WASHINGTON (CNN) - Michael Wolff, the author of a new exposé on President Donald Trump's first year in office, claims the 25th Amendment -- which addresses the transition of powers if a president is unable to execute his responsibilities -- was frequently discussed within the President's close orbit.
"This is, I think, not an exaggeration, and not unreasonable to say, this is 25th Amendment kind of stuff," Wolff, author of "Fire and Fury: Inside the Trump White House," said in an interview on NBC's "Meet the Press." He said people in the West Wing brought it up "all the time."
"They would say ... we're not at a 25th Amendment level yet," Wolff said.
In the interview, Wolff did not provide information on the sourcing for his remarks; CNN has not independently confirmed all of the assertions in his book.
The White House has refuted the claims in the book since excerpts of it began to surface online ahead of its publication last week, with press secretary Sarah Sanders calling the book "complete fantasy" and a personal attorney for Trump sending a cease-and-desist letter to the author and publisher.
Trump has taken to Twitter to defend his mental abilities, calling himself a "very stable genius" on Saturday and writing Sunday that he has "had to put up with the Fake News" since announcing his candidacy. "Now I have to put up with a Fake Book," he wrote.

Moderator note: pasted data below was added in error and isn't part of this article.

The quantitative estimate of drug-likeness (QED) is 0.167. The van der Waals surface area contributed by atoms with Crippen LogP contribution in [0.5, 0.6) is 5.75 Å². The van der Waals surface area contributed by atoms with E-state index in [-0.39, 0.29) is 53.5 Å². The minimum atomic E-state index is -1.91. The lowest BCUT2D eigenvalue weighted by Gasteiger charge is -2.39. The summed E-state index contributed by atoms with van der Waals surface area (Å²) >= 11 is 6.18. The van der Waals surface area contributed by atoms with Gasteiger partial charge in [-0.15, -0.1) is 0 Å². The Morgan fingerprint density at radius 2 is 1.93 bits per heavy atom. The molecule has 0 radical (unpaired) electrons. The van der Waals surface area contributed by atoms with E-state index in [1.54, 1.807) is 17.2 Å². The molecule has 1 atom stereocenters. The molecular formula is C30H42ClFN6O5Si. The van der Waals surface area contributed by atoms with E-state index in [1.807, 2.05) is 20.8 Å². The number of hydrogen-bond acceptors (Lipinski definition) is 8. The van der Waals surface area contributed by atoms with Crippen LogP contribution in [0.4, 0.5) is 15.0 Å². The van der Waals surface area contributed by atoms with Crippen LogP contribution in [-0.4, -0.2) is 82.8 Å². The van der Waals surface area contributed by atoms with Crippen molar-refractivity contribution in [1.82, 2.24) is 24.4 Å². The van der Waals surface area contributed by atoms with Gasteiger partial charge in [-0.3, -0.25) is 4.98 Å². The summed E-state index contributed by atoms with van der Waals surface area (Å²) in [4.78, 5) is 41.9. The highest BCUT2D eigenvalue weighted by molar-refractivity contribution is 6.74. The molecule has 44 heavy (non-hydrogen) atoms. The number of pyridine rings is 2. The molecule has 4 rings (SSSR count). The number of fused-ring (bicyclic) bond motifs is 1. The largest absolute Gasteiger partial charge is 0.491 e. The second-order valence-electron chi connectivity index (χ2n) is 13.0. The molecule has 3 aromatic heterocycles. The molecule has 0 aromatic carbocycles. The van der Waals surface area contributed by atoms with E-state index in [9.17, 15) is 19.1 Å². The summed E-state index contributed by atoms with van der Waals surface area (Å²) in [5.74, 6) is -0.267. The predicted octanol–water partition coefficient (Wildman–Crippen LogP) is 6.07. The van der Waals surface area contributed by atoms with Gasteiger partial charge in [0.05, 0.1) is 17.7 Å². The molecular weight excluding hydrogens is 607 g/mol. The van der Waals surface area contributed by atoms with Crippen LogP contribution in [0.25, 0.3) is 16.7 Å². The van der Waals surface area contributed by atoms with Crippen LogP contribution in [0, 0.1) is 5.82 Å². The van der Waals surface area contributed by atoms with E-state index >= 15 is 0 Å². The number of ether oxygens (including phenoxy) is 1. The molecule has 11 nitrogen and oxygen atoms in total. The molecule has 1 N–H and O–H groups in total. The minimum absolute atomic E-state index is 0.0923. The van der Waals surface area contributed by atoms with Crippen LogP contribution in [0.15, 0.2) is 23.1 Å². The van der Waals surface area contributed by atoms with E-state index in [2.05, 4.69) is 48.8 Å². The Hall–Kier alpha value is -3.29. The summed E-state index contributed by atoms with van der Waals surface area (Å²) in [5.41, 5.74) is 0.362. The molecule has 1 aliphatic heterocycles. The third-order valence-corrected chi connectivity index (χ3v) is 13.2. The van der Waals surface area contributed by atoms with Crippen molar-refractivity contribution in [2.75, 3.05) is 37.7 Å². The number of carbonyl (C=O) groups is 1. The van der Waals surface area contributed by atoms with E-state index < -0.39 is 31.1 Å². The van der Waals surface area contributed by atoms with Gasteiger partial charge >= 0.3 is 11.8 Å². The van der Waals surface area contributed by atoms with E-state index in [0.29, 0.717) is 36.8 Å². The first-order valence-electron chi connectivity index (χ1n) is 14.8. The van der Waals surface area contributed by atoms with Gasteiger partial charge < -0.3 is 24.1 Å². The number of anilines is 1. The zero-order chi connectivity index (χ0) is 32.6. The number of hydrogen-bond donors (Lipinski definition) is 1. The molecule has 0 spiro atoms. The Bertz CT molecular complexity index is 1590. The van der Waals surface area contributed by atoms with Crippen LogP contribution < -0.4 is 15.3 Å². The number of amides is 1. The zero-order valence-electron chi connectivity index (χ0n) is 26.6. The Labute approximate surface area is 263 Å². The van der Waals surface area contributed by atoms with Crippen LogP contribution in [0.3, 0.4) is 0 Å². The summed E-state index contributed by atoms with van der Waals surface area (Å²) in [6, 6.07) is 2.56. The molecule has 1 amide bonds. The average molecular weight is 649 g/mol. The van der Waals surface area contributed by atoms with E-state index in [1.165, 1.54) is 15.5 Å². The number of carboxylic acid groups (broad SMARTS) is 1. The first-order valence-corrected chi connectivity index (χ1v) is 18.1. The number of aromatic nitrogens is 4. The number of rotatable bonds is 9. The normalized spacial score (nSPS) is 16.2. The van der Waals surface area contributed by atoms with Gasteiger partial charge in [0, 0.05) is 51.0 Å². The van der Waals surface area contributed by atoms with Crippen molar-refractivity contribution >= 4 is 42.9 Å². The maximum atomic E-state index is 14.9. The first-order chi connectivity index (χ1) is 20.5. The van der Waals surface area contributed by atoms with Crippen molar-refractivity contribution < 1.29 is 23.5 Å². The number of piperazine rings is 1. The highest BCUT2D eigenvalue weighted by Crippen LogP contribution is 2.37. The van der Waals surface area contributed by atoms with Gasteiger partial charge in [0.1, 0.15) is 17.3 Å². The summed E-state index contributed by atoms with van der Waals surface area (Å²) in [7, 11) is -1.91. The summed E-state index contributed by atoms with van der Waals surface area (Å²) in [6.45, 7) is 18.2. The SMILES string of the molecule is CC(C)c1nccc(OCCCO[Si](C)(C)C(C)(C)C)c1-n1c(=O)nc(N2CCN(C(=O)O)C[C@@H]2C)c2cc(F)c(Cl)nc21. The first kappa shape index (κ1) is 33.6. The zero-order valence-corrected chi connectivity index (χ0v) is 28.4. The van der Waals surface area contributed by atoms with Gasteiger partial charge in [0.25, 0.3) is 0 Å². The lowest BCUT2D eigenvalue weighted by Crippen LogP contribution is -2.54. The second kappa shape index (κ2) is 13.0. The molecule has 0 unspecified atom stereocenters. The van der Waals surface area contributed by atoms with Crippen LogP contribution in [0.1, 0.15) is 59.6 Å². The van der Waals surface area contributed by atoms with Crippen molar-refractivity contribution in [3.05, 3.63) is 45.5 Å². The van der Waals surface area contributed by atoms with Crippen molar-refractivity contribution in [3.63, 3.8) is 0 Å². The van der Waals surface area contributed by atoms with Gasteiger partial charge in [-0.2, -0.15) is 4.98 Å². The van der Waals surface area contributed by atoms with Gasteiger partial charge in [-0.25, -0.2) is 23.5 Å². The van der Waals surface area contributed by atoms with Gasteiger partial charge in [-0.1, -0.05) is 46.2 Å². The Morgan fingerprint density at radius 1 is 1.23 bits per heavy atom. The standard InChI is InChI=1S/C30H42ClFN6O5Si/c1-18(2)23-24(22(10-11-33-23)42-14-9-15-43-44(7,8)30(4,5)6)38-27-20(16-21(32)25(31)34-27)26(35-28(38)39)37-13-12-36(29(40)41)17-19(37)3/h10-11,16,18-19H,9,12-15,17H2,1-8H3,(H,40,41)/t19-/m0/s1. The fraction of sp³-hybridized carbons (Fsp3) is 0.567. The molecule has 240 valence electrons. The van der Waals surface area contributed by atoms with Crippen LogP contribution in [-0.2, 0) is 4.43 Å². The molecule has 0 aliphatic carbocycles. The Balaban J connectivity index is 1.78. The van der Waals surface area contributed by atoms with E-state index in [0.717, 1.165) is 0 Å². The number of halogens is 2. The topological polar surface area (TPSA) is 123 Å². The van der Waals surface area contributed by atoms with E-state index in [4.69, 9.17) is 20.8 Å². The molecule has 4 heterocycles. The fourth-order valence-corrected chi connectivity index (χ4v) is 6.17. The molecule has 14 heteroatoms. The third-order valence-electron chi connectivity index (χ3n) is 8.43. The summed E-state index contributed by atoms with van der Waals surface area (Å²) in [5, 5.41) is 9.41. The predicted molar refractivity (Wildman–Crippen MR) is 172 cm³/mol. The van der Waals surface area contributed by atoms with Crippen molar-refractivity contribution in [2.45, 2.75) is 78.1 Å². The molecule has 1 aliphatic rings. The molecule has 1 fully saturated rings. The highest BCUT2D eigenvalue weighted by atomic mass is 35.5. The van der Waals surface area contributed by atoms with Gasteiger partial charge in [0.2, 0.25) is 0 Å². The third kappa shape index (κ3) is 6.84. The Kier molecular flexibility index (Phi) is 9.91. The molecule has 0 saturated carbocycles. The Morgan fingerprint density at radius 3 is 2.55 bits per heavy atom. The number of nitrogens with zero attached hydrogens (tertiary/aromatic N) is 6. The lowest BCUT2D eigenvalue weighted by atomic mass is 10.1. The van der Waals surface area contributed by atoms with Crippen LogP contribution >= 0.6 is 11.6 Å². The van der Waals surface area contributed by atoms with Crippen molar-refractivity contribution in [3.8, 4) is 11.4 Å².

White House officials told NBC News that the last time Wolff spoke with the President was February 6, 2017, the network reported. However, Wolff said in the interview Sunday that "there were several other moments after that," although they were informal and Trump "probably did not think of them as interviews."
Wolff added that he did not violate any off-the-record agreements with sources.
Wolff told "Meet the Press" moderator Chuck Todd that he went into reporting on the Trump White House "with absolutely no agenda whatsoever."
"I have no particular politics when it comes to Donald Trump," he said. "This is really all about human nature."
Wolff added that when writing the book, he didn't remove any portions of text to serve a narrative.
"If I left out anything, it was probably even more damning," he said of the text he wound up cutting. "It's that bad. It's an extraordinary moment in time."
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